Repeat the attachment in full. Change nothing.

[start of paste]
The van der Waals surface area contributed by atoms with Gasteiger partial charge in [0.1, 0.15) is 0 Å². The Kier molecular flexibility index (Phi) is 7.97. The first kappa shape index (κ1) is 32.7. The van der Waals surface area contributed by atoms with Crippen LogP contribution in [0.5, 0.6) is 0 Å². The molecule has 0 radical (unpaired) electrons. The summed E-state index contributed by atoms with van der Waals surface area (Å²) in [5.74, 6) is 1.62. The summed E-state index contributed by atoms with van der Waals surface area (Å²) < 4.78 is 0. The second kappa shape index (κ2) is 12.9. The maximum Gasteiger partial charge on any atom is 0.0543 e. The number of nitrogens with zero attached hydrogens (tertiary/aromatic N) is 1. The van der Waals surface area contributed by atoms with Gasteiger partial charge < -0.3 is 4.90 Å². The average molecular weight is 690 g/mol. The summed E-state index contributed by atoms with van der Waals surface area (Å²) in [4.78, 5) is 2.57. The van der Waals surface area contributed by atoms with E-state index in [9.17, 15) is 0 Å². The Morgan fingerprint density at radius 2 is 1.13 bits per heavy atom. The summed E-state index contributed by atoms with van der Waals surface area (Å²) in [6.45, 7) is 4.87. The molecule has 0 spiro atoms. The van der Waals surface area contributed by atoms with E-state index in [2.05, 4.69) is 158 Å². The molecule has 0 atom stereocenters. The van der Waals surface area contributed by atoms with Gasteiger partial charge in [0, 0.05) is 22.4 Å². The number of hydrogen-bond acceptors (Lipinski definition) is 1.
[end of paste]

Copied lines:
The van der Waals surface area contributed by atoms with Gasteiger partial charge in [0.1, 0.15) is 0 Å². The Kier molecular flexibility index (Phi) is 7.97. The first kappa shape index (κ1) is 32.7. The van der Waals surface area contributed by atoms with Crippen LogP contribution in [0.5, 0.6) is 0 Å². The molecule has 0 radical (unpaired) electrons. The summed E-state index contributed by atoms with van der Waals surface area (Å²) in [5.74, 6) is 1.62. The summed E-state index contributed by atoms with van der Waals surface area (Å²) < 4.78 is 0. The second kappa shape index (κ2) is 12.9. The maximum Gasteiger partial charge on any atom is 0.0543 e. The number of nitrogens with zero attached hydrogens (tertiary/aromatic N) is 1. The van der Waals surface area contributed by atoms with Gasteiger partial charge < -0.3 is 4.90 Å². The average molecular weight is 690 g/mol. The summed E-state index contributed by atoms with van der Waals surface area (Å²) in [4.78, 5) is 2.57. The van der Waals surface area contributed by atoms with E-state index in [9.17, 15) is 0 Å². The Morgan fingerprint density at radius 2 is 1.13 bits per heavy atom. The summed E-state index contributed by atoms with van der Waals surface area (Å²) in [6.45, 7) is 4.87. The molecule has 0 spiro atoms. The van der Waals surface area contributed by atoms with E-state index in [2.05, 4.69) is 158 Å². The molecule has 0 atom stereocenters. The van der Waals surface area contributed by atoms with Gasteiger partial charge in [0, 0.05) is 22.4 Å². The number of hydrogen-bond acceptors (Lipinski definition) is 1.